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Thursday, August 31, 2017

Throne of Jade by Naomi Novik

Throne of Jade by Naomi Novik

Book Stats:  

Reading level: Adult
Genre: Fantasy, Historical fiction
Paperback: 432 pages
Publisher: Del Rey
Release date: April 25, 2006

Series:  Temeraire #2

Source: Library

Reviewed by: Kara

Order: Amazon | Book Depository

When Britain intercepted a French ship and its precious cargo–an unhatched dragon’s egg–Capt. Will Laurence of HMS Reliant unexpectedly became master and commander of the noble dragon he named Temeraire. As new recruits in Britain’s Aerial Corps, man and dragon soon proved their mettle in daring combat against Bonaparte’s invading forces.

Now China has discovered that its rare gift, intended for Napoleon, has fallen into British hands–and an angry Chinese delegation vows to reclaim the remarkable beast. But Laurence refuses to cooperate. Facing the gallows for his defiance, Laurence has no choice but to accompany Temeraire back to the Far East–a long voyage fraught with peril, intrigue, and the untold terrors of the deep. Yet once the pair reaches the court of the Chinese emperor, even more shocking discoveries and darker dangers await.


In this second Temeraire novel, things start off with quite a bit of conflict as a delegation of the Chinese has come to claim Temeraire back. The dragon nor Laurence will have any of it, but some British military leaders persist until Temeraire gets upset and instead attempts to kidnap Laurence to protect him.

After some discussion Laurence and Temeraire are sent together with an English naval ship and the Chinese delegation to return to China to salvage the diplomatic situation, especially before the Chinese decide to support Napoleon, believing the English have insulted them and stolen apurpose the egg housing Temeraire. While on the ship, strange things keep happening, and Laurence suspects the Chinese prince Yongxing will try everything in his power to get Laurence out of the way and keep Temeraire. Why? Because only royalty is supposed to be allowed as companions to Celestials, which they've discovered Temeraire is, and Laurence is absolutely deemed unworthy of the greatest dragon breed in existence. There is a lot of murky diplomacy and politics, action and death, and the tension between the naval officers and airmen doesn't help matters, especially when no one trusts the Chinese. Still, overtures are made to the Chinese to encourage an alliance and goodwill, though these seem to create more issues than help matters.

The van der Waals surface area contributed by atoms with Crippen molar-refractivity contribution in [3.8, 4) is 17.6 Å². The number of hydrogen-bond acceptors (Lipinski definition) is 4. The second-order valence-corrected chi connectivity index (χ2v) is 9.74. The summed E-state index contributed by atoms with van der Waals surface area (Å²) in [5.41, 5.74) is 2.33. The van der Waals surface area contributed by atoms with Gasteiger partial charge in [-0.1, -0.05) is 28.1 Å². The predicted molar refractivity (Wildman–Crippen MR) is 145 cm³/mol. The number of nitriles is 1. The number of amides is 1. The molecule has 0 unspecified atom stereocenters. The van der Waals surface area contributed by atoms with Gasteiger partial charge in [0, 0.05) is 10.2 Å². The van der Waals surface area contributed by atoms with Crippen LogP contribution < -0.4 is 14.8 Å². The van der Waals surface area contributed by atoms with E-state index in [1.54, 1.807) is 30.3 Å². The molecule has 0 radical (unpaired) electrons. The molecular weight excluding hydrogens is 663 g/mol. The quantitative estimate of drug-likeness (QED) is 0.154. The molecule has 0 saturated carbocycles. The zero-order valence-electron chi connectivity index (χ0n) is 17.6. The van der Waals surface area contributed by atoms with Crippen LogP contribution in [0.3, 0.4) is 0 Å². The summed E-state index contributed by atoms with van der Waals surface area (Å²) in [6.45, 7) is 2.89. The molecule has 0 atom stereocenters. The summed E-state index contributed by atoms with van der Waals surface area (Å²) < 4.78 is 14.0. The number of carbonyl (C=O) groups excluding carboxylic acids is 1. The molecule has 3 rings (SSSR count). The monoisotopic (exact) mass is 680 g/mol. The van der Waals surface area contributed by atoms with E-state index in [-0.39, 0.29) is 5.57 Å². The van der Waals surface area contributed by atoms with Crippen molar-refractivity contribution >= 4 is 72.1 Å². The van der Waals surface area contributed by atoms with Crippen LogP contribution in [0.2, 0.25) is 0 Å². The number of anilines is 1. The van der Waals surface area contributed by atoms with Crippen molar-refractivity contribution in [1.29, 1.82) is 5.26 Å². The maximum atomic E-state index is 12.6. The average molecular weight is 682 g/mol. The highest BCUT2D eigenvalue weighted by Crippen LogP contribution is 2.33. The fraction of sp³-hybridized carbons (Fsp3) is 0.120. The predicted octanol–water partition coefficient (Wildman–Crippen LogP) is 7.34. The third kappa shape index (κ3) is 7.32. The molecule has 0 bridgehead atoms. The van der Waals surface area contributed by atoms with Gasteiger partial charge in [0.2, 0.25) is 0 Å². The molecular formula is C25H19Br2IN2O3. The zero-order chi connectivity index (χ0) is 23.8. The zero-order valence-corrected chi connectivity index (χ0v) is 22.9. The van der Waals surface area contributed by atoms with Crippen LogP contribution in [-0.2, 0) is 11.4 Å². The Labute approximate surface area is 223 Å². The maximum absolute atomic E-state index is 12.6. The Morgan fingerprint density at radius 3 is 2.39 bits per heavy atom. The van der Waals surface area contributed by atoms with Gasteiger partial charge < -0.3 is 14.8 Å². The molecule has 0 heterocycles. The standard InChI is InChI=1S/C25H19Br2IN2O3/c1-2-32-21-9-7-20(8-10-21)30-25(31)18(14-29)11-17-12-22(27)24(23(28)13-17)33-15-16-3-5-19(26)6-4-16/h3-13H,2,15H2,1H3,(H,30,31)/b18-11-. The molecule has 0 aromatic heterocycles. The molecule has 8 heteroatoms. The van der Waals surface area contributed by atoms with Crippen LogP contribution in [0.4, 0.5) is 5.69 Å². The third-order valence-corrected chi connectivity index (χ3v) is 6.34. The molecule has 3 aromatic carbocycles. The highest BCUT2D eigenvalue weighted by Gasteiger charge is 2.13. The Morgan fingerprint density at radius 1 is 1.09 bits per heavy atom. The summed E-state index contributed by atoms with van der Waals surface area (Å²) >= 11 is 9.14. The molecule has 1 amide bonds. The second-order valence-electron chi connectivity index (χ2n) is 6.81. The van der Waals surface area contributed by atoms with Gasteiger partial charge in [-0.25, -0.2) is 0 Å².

One of the new debates in this novel is the rights of dragons--are they animals/property or are they individuals? In China, dragons are treated much differently than in the Western European powers that we've been introduced to so far like Britain and France. Especially Celestials like Temeraire, dragons are treated with respect and occasionally like royalty. They can choose their own companions, find a trade, read, write, walk freely about the city and pay their own debts. In seeing China, Temeraire and Laurence confront much of their preconceived notions, and must decide what they believe. Temeraire also finds out about his family, and how much he stands to gain in staying in China. Furthermore, it remains to be seen how the Chinese will even allow Laurence to be with Temeraire, especially when it seems like there is a plot to either be rid of Laurence or instate a prince as his companion. It is a test of their bond, especially since Laurence faces unknown dangers and risks and must return to England to fight in the war, with or without his dragon. I am loving this series, and am reading it as fast as I can borrow the ebook...

Kara is a teen librarian living in the southeastern US with her husband (who listens to books), young daughter (who sleeps with books), and dog (who tastes the books). She loves all sorts of books, but mostly YA, and will never catch up to all of the wonderful things to read.

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